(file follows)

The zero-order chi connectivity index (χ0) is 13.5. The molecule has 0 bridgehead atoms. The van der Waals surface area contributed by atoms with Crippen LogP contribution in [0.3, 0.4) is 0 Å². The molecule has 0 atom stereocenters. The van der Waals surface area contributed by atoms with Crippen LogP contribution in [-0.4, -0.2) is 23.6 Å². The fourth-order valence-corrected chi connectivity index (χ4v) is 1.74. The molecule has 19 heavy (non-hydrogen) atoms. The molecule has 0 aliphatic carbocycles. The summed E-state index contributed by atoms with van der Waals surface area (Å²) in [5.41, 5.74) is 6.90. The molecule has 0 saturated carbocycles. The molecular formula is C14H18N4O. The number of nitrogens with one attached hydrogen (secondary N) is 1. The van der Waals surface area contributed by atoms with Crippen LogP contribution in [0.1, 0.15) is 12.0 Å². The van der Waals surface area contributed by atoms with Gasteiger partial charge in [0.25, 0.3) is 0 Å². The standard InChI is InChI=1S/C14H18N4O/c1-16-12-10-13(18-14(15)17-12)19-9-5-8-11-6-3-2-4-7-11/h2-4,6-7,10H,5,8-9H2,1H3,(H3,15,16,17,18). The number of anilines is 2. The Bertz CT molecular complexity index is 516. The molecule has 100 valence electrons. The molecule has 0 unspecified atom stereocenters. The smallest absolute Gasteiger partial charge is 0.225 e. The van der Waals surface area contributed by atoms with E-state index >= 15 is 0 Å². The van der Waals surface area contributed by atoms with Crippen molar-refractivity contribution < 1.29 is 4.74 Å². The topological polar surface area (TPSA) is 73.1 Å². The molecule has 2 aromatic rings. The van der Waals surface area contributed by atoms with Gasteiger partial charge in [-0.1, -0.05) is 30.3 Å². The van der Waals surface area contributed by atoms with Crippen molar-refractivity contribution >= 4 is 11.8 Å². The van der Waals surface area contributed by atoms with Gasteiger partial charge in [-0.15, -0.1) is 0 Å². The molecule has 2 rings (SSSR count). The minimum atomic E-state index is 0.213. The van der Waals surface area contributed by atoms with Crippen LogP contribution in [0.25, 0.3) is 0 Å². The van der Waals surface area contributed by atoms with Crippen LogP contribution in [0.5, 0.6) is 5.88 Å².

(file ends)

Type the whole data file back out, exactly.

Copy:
The zero-order chi connectivity index (χ0) is 13.5. The molecule has 0 bridgehead atoms. The van der Waals surface area contributed by atoms with Crippen LogP contribution in [0.3, 0.4) is 0 Å². The molecule has 0 atom stereocenters. The van der Waals surface area contributed by atoms with Crippen LogP contribution in [-0.4, -0.2) is 23.6 Å². The fourth-order valence-corrected chi connectivity index (χ4v) is 1.74. The molecule has 19 heavy (non-hydrogen) atoms. The molecule has 0 aliphatic carbocycles. The summed E-state index contributed by atoms with van der Waals surface area (Å²) in [5.41, 5.74) is 6.90. The molecule has 0 saturated carbocycles. The molecular formula is C14H18N4O. The number of nitrogens with one attached hydrogen (secondary N) is 1. The van der Waals surface area contributed by atoms with Crippen LogP contribution in [0.1, 0.15) is 12.0 Å². The van der Waals surface area contributed by atoms with Gasteiger partial charge in [0.25, 0.3) is 0 Å². The standard InChI is InChI=1S/C14H18N4O/c1-16-12-10-13(18-14(15)17-12)19-9-5-8-11-6-3-2-4-7-11/h2-4,6-7,10H,5,8-9H2,1H3,(H3,15,16,17,18). The number of anilines is 2. The Bertz CT molecular complexity index is 516. The molecule has 100 valence electrons. The molecule has 0 unspecified atom stereocenters. The smallest absolute Gasteiger partial charge is 0.225 e. The van der Waals surface area contributed by atoms with E-state index >= 15 is 0 Å². The van der Waals surface area contributed by atoms with Crippen molar-refractivity contribution < 1.29 is 4.74 Å². The topological polar surface area (TPSA) is 73.1 Å². The molecule has 2 aromatic rings. The van der Waals surface area contributed by atoms with Gasteiger partial charge in [-0.1, -0.05) is 30.3 Å². The van der Waals surface area contributed by atoms with Crippen molar-refractivity contribution >= 4 is 11.8 Å². The van der Waals surface area contributed by atoms with Gasteiger partial charge in [-0.15, -0.1) is 0 Å². The molecule has 2 rings (SSSR count). The minimum atomic E-state index is 0.213. The van der Waals surface area contributed by atoms with Crippen LogP contribution in [0.25, 0.3) is 0 Å². The van der Waals surface area contributed by atoms with Crippen LogP contribution in [0.5, 0.6) is 5.88 Å².